Tom Wolfe, in The Right Stuff, disclosed the astronaut nickname for the converted cargo plane the Air Forces uses to induce temporary weightlessness for the training of astronauts.
I rode in one last night courtesy of JetBlue.
On the approach into Boston, into 40 mph howling arctic winds, the Embrauer was … very interesting. So interesting that I started to wonder how many times you can flex the wings of a plane before they tear off. I tightened down my belt, noted the reassuring presence of the barf bag in the seat pocket, closed my eyes and went into full Swami mode, meditating through the weightlessness and re-swallowing my stomach contents about ten times. Yummy.
Those who have fished with me know that I am usually the first to get seasick, but that I instantly recover, rally, and am fine for the rest of the trip. The art of seasickness is getting it over with quick, staying above decks with an eye on the horizon, and swigging ginger ale. Airplane rides are not so easy. Open up the air jet full blast, try to find the horizon out the window, and practice deep breathing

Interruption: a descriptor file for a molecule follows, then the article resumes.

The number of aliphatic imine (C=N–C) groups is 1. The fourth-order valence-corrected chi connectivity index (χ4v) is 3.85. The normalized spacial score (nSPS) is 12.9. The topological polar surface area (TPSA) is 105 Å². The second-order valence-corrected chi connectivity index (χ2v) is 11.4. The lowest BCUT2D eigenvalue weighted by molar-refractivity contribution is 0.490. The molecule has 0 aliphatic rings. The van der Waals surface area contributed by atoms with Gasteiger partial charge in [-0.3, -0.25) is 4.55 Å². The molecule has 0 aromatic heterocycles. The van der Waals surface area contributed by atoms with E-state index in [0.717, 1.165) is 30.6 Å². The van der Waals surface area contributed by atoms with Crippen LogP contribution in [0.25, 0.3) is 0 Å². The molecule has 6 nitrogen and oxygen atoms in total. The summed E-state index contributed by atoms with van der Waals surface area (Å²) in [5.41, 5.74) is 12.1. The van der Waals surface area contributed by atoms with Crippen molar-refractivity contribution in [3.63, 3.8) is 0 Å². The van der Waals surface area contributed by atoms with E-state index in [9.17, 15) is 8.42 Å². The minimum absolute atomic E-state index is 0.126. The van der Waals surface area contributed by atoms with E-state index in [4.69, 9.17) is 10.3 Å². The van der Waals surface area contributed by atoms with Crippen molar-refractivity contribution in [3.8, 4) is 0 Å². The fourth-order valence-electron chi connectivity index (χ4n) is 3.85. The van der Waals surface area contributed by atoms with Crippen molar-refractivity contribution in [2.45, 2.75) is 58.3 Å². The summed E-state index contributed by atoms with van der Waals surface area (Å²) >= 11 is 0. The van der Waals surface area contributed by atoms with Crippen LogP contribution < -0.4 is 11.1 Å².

I have yet to use the doggy bag and am determined not to.
When I finally got off the plane and staggered through the terminal, I thought of getting it over with, but no, hung on.
This morning I still feel nauseous. Maybe it’s a flu. I dunno.